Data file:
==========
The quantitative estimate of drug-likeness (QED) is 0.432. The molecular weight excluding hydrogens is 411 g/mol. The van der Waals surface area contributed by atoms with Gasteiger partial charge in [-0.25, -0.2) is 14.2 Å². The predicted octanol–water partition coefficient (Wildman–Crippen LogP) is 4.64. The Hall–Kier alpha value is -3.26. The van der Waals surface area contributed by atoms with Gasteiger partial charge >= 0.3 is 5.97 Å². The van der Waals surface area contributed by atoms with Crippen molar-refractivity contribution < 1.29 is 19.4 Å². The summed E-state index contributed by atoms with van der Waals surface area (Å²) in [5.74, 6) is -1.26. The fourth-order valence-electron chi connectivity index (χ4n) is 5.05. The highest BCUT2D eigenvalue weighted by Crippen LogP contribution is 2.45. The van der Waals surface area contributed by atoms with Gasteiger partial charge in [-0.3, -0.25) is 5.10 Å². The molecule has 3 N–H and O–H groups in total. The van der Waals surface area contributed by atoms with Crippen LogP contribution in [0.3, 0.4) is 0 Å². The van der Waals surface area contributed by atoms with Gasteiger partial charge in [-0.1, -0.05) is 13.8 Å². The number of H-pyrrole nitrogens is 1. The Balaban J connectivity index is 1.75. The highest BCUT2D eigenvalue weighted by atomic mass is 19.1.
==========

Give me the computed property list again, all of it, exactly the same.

The quantitative estimate of drug-likeness (QED) is 0.432. The molecular weight excluding hydrogens is 411 g/mol. The van der Waals surface area contributed by atoms with Gasteiger partial charge in [-0.25, -0.2) is 14.2 Å². The predicted octanol–water partition coefficient (Wildman–Crippen LogP) is 4.64. The Hall–Kier alpha value is -3.26. The van der Waals surface area contributed by atoms with Gasteiger partial charge >= 0.3 is 5.97 Å². The van der Waals surface area contributed by atoms with Crippen molar-refractivity contribution < 1.29 is 19.4 Å². The summed E-state index contributed by atoms with van der Waals surface area (Å²) in [5.74, 6) is -1.26. The fourth-order valence-electron chi connectivity index (χ4n) is 5.05. The highest BCUT2D eigenvalue weighted by Crippen LogP contribution is 2.45. The van der Waals surface area contributed by atoms with Gasteiger partial charge in [-0.3, -0.25) is 5.10 Å². The molecule has 3 N–H and O–H groups in total. The van der Waals surface area contributed by atoms with Crippen LogP contribution in [0.3, 0.4) is 0 Å². The van der Waals surface area contributed by atoms with Gasteiger partial charge in [-0.1, -0.05) is 13.8 Å². The number of H-pyrrole nitrogens is 1. The Balaban J connectivity index is 1.75. The highest BCUT2D eigenvalue weighted by atomic mass is 19.1.